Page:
• For communications from the unit 10 to the module 84, the processing module of the unit 10 converts an inbound message into a transmit symbol stream. The wireless transceiver of the unit 10 converts the transmit symbol stream into the inbound wireless signal and transmits it to the on body power booster module 84.
  • The transceiver module 95 receives the inbound wireless signal and converts it into an inbound symbol stream. The processing module 97 converts the inbound symbol stream into the inbound message. In this manner, the booster module 84 further acts to boost the communication range of implanted bio-medical units 10.
  • FIG. 14 is a schematic block diagram of an embodiment of an electromagnetic (EM)) power harvesting module 86 that includes inductors, diodes (or transistors) and a capacitor. The inductors may each be a few mili-Henries such that the power boost module can deliver up to 10′s of mili-watts of power. In operation, the inductors generate an AC voltage from the magnetic field energy. The diodes and/or transistors convert the AC voltage into a rectified voltage that is filtered by the capacitor to produce the supply voltage. Note that the diodes and/or transistors and the capacitor provide a rectifying module.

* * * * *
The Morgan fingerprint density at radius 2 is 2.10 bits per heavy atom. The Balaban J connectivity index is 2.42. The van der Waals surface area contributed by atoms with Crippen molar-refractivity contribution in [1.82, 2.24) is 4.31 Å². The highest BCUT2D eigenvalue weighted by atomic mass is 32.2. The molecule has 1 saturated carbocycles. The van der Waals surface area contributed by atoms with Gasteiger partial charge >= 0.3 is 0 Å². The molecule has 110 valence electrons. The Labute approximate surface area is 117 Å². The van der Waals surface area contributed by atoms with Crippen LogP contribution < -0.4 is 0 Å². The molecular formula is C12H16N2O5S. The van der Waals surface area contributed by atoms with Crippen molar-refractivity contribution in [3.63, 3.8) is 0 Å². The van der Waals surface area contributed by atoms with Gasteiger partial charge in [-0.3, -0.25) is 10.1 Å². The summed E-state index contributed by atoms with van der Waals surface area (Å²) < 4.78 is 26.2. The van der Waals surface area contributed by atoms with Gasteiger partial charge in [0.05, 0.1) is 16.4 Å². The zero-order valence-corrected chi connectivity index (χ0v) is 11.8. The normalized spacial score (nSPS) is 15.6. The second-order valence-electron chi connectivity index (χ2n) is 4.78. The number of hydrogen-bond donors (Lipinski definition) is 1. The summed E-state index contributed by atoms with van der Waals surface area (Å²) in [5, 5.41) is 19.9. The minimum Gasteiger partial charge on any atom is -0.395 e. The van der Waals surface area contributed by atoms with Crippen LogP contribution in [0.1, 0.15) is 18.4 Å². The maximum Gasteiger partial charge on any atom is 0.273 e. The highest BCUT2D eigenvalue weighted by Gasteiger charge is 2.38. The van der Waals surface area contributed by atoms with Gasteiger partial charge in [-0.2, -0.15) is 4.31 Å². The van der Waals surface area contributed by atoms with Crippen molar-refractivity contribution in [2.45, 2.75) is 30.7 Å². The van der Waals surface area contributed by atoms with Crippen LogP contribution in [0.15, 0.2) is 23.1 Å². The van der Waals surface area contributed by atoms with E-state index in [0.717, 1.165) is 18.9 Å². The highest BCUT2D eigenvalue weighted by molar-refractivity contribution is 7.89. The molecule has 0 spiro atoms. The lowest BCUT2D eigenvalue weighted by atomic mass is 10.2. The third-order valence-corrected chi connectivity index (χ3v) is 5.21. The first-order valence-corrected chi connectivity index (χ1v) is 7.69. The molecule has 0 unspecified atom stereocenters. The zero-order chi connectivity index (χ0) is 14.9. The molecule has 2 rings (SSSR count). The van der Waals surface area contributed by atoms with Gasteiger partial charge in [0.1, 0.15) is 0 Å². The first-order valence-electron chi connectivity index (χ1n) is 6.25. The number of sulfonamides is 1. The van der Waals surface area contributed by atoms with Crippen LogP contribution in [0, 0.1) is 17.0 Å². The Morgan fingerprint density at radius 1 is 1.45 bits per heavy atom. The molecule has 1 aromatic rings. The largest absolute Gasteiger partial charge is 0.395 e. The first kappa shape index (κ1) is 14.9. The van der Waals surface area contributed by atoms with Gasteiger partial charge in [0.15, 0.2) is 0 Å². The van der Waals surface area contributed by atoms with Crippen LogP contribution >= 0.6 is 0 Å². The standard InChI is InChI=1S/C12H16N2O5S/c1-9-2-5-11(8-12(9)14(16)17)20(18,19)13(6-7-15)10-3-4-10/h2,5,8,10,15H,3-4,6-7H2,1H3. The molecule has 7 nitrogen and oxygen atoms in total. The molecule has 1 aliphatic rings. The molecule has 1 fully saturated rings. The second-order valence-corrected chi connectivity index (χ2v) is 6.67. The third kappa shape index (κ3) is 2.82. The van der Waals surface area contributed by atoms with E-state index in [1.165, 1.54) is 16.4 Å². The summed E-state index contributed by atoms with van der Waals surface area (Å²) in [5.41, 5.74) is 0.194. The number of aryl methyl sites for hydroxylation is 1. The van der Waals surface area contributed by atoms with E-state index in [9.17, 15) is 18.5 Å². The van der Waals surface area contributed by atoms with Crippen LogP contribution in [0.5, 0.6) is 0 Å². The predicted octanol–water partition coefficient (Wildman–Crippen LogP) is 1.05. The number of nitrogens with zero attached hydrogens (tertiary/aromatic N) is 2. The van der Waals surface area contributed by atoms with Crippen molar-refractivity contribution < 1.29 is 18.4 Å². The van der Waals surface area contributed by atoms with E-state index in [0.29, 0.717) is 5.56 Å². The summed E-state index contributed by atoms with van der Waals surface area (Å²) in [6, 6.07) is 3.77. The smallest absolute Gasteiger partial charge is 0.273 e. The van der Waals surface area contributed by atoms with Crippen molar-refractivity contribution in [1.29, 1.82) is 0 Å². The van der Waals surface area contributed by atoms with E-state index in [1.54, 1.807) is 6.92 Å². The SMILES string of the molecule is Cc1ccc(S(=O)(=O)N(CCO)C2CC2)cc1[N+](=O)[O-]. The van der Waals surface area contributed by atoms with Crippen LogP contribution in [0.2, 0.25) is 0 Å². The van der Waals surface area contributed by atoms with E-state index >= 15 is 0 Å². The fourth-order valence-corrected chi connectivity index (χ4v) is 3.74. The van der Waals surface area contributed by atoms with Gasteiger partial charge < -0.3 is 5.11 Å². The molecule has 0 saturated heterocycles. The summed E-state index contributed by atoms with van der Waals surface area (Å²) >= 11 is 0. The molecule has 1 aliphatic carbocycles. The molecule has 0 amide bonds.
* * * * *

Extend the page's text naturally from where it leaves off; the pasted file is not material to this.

• FIG. 15 is a schematic block diagram of another embodiment of an electromagnetic (EM)) power harvesting module 86 that includes a plurality of Hall effect devices 76, a power combining module 78, and a capacitor. This functions as described with reference to FIG. 11, but the Hall effect devices 76 can be larger such that more power can be produced. Note that the EM power harvesting module 86 may include a combination of the embodiment of FIG. 14 and the embodiment of FIG. 15.